Tax Bracket Rates 2018 - 2019
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Tax Brackets and Tax Rates
Each year when you set out to file your federal income tax return before April, you’re actually filing the previous years taxes.
Those taxes are based on the previous years income tax brackets and rates that define the amount of tax you will owe to Uncle Sam after tax deductions are taken.
Federal Income Tax Brackets (IRS Tax Rates)
Each year tax experts get together and use inflation data to project what the next new year’s income tax brackets will look like. Every year many factors come into play like, expiring tax cuts and new tax laws. This year it was just a matter of slightly adjusting the tax brackets (and the standard deduction) for inflation.
While the IRS uses a somewhat controversial approach to make their adjustments, the Tax Foundation generally has some projected tax return calculator figures.
Use the table above for a quick rundown of what the federal income tax brackets are in the upcoming year, and past years brackets and rates.
Related factors that influence your taxes:
- The personal and dependency exemptions
- The standard deduction for individuals filing single
- The standard deduction for married couples filing jointly
Looking ahead there are several factors that still play into the tax code that continue to affect our rates including the Bush-era tax cuts. Time will tell what's to become of this expiring tax break.
The income tax rates apply to money you earn during the tax year for which you are filing.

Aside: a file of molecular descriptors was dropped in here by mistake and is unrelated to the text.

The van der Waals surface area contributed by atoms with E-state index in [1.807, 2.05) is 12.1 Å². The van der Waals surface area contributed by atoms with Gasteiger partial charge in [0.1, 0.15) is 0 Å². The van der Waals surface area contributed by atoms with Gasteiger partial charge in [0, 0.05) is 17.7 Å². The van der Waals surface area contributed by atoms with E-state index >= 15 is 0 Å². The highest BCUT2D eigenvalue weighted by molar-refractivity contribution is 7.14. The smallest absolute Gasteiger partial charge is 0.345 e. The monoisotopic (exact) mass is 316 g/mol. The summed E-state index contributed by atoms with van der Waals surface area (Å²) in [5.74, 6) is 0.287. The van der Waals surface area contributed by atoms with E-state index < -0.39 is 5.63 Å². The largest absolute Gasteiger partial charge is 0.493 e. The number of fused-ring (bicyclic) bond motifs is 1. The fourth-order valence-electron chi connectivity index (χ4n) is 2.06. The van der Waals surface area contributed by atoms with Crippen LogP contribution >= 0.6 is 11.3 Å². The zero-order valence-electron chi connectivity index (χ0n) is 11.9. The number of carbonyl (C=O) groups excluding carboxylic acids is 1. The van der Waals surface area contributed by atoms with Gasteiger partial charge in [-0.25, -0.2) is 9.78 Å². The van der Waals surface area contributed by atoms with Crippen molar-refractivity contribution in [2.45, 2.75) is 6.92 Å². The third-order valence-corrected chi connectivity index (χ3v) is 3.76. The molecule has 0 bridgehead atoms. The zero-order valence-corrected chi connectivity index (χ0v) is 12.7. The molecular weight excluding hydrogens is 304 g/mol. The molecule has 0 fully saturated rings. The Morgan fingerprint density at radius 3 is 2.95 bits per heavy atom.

Therefore, when the new rates come out each year, it's worth a look to see if you should be making an adjustment in your paycheck withholding or quarterly payments. This will insure that your not paying too little or too much based on adjustments you can make for the tax year.
It's good to prepare by insuring your paying enough in so that your not surprised by a big tax due bill you weren't expecting, or prepared for, come tax season.
If you pay estimated taxes throughout the year, you may be more aware of the change in tax brackets and tax rates since this effects you directly.
Social Security / Medicare Tax Rates, Payments.
For employee's the tax rate for social security is 6.2% on wages paid and tips received after February 29, 2012.
The employer tax rate for social security remains unchanged at 6.2%. The social security wage base limit is $110,100. The Medicare tax rate is 1.45% each for the employee and employer, unchanged from 2011. There is no wage base limit for Medicare tax in the United States. Additionally there is an additional .9% on income over certain thresholds for each filing status.